Students Thomas Carlon, Annalise Kimura, Nicole Linell, Kaeli Mecca, and Nicole Sztachelski were honored as finalists in the 15th annual eesmarts student contest promoting sustainability, energy efficiency, and clean and renewable energy.
The students were challenged to develop a community-based project that addresses energy-related issues in the community.
Ms. Linell, Ms. Sztachelski, and Ms. Kimura received second place for their proposal to minimize the amount of wasted electricity at their high school. "By using electric timers, teachers are able to set their devices to a certain schedule that is customized to fit their needs. When they are done using the smart board it will automatically turn off, reducing the electricity being wasted," they wrote.
Mr. Carlon and Ms. Mecca took third place with a plan that urges the community to invest in hybrid or electric vehicles. "Promoting the use of electrically-powered vehicles and hybrid vehicles will safeguard our environment, lower our environmental footprint, work to stop the exploitation of energy use, and encourage sustainable means of transportation for all students and staff members," they wrote.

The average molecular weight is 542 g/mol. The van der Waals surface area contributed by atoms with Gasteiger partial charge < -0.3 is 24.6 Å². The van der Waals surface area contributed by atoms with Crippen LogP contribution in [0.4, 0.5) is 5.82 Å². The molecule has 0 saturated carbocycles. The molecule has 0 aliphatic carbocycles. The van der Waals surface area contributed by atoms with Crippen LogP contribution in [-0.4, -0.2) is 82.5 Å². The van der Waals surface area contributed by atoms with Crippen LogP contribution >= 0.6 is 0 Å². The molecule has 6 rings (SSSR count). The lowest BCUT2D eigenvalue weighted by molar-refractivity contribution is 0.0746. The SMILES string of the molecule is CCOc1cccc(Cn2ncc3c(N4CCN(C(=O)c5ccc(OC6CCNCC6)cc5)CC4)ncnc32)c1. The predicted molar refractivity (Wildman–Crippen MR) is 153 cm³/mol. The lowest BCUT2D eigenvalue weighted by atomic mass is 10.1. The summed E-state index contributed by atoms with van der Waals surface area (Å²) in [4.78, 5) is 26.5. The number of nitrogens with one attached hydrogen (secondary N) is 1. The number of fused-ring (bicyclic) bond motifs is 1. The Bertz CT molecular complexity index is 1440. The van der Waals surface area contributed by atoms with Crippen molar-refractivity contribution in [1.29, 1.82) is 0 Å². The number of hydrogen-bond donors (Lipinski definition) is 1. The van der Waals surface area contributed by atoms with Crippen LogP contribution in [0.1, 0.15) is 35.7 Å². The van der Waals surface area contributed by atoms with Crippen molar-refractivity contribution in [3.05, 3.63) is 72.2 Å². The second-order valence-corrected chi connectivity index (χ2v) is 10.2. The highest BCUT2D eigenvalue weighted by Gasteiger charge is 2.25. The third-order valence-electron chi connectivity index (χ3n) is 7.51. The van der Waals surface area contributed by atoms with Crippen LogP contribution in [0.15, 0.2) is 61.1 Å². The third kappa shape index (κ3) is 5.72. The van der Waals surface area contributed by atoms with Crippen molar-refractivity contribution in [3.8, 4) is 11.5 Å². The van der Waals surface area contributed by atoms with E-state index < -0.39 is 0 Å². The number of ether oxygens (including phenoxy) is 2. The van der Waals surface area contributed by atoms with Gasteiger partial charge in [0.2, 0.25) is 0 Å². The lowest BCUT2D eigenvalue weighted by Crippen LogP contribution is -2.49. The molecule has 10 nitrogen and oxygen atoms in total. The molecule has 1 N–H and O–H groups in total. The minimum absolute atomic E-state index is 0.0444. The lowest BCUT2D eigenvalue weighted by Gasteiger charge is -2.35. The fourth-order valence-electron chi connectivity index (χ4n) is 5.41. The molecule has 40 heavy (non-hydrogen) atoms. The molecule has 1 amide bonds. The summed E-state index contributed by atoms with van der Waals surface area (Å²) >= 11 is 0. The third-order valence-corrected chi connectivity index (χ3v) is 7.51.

More than 300 students from 76 schools in 49 Connecticut towns submitted work for consideration. Thirty-five entries were selected as this year's winners. Each finalist received a certificate and an Amazon gift card.
The eesmarts program has been running for 15 years. It is hosted by Energize Connecticut, an initiative of the Energy Efficiency Fund, the Connecticut Green Bank, the State of Connecticut, Eversource, United Illuminating, Southern Connecticut Gas, and Connecticut Natural Gas. Energize Connecticut is funded by a charge on customer energy bills.